The Schools Alliance for Excellence was created in September 2019 and is a local education partnership that draws together all the key education partners in Surrey to deliver a high quality, cohesive, coordinated school-led improvement system to serve all children and schools from nursery to post-16.
We believe that All Surrey Children are our collective responsibility and working in partnership, drawing on the collective strengths of all schools, we can support each other to do the best for every child through excellent education.
We are an independent not-for profit school improvement company that is owned and governed by schools (80%) in partnership with Surrey Local Authority and the six Dioceses in Surrey. We will represent the voice of their local schools, regardless of phase or status, through membership and consultation and seek to create a contemporary middle tier. The local authority has also commissioned The Alliance to deliver its statutory school improvement service for three years from September 2019.
Here you will find our latest thoughts and writings on education in Surrey, as well as links and signposting to thought leadership.
Reflecting and Rethinking – learning from the pandemic
As we come towards the end of the first half of the Autumn term to say that the beginning of the academic year has been challenging is an understatement. We, at SAfE, continue to be humbled and inspired by Surrey’s school leaders, teachers and school staff.
It is tremendous having young people back attending schools, learning, socialising and being a community. However, in order for this to happen the relentless planning for staff absence, logistics, changes in curriculum and timings of the day require agility and resilience that verge on the superhuman! The need to keep abreast of daily updates, to interpret and respond to them and to communicate to all stakeholders in a way that fosters a ‘can do’ and positive climate is unremitting – yet you do it. Everyday.
It is now over seven months since we went into lockdown and we are likely to have to live with the pandemic and its implications for many months to come. Despite the challenges of the ‘now’, how do we ensure our ‘new’ normal is better than the normal we had before? How do we use our learning from the last seven months as a platform for change to address some of the endemic challenges that have long plagued us?
In the ‘building back better’ playbook created by Big Education three distinct phases of moving forward are identified:
Respond, Recover, Rethink.
The respond phase includes making ‘back to school’ possible; logistics, staffing, communication and the day to day needs of the moment.
The recovery phase is one of listening and learning – it allows us to begin learning the lessons from lockdown.
The rethinking phase is potentially the hardest but the most crucial. The playbook promotes the importance of rethinking during the recovery phase and suggests that leaders who do not engage in ‘rethinking’ are in danger of leading schools that return to their ‘status quo’, losing the potential gains of doing things differently and perhaps even better! The Playbook emphasises the importance of engaging with all the school community – staff, parents, pupils and other partners – they all will have insights.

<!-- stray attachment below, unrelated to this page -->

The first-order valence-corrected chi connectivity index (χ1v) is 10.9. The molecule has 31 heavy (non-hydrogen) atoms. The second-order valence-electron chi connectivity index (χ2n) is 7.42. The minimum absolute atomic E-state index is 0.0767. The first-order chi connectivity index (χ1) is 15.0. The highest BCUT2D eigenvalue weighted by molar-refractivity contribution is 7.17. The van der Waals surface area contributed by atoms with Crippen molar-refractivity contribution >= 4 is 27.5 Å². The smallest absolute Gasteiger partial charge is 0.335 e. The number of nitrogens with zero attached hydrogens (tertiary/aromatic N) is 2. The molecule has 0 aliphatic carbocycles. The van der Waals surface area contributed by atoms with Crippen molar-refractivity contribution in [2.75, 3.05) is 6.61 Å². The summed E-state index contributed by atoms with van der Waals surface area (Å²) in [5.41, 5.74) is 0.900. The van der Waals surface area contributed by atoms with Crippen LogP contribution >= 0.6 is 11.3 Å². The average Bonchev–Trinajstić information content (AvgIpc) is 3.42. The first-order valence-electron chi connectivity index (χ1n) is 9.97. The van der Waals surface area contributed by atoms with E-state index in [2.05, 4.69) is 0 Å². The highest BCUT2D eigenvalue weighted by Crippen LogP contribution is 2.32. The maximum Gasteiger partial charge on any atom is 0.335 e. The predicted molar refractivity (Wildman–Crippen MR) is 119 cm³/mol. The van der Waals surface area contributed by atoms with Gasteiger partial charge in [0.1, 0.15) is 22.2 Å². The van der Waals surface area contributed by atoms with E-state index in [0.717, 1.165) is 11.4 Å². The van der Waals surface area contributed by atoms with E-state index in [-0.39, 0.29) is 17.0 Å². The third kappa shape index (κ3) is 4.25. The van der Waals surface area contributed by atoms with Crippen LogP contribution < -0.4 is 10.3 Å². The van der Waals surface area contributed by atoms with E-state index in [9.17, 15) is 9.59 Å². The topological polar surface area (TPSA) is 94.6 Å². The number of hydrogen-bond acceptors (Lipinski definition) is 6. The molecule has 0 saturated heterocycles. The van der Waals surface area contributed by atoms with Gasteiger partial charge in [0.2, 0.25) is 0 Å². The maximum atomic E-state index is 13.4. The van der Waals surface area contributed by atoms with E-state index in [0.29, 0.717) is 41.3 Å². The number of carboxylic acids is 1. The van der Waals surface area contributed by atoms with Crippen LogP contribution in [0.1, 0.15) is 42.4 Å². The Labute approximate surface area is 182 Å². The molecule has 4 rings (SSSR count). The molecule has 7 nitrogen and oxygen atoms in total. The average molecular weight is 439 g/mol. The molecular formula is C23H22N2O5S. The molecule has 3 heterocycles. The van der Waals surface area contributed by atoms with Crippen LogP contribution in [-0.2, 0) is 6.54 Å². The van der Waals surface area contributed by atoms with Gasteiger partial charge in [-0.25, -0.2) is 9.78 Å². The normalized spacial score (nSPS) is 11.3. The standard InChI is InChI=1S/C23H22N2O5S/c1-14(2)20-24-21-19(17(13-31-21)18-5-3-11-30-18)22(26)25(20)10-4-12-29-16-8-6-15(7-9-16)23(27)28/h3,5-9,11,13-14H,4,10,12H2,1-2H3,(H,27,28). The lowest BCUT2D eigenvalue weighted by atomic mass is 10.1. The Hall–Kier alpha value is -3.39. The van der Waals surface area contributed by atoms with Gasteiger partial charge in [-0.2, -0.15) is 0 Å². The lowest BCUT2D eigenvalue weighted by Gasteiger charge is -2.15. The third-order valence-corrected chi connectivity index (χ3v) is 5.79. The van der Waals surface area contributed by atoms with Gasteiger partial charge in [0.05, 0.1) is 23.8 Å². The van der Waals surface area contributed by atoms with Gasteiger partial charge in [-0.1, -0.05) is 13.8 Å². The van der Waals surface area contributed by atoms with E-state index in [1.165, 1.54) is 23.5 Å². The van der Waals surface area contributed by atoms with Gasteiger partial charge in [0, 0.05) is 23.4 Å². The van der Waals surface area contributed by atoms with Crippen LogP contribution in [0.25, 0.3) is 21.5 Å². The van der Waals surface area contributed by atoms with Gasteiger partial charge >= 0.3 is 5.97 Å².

In the spirit of sharing here are four personal reflections from the last seven months.
Technology was never going to replace a teacher but lockdown has highlighted the huge advantages of integrating technology and more traditional pedagogy. Technology can significantly add to the learning experience, support self-regulation, improve assessment, give access to powerful resources and help reduce workload. As the EEF reflect it is how technology is used that matters most: ‘Great teaching is the most important lever schools have to improve outcomes for their pupils’. Moving forward, professional development is that prioritises the effective use of technologies whether pupils are in school or working at home is crucial. But equally important we will not achieve equity unless all children and young people have equal access to technologies – our question is how do we achieve this.
The pandemic highlighted the extent to which schools have been plugging the gaps in support for vulnerable children. Schools stepped into the breech whether through delivering food parcels to families, visiting and checking up on pupils, making additional phone calls pupils, providing support in a raft of ways. The dedication, determination and commitment of schools and their leaders was amazing. For years, schools have had to take on more and more responsibility for the wider wellbeing, safety and welfare of pupils as capacity of other agencies to provide high quality support has become limited. This situation was unsustainable before the pandemic. Now, with the demand for additional support likely to rise we need a fundamental shift towards schools being ‘an anchor for, but not the provider of, a comprehensive range of state and community support for children.’(RSA, Bridges to the Future). We need joined-up, collaborative, place-based action with central and local government working with schools to co-create and commit to a new way forward. Schools cannot meet the needs of children and young people alone.
At a personal level we have all found new ways to work – and many of them are positive. Gone are the days when we will make long trips for short meetings, or travel miles after school for a professional development course. We have all become ‘zoomers’ (other platforms available!) and it has been fabulous to see the sharing of knowledge and practice across Surrey through our webinars and networks. Schools have continued to prioritise professional learning and the communities of practice that are developing and deepening remain ever more crucial. We must not lose these ways of working.
Teachers have been the unsung heroes of the pandemic over the last seven months. Parents have gained a deeper appreciating following their experiences of being ‘teacher at home’! But more than this now is the time to truly celebrate teachers’ on-going expertise and commitment. John Hattie reflects: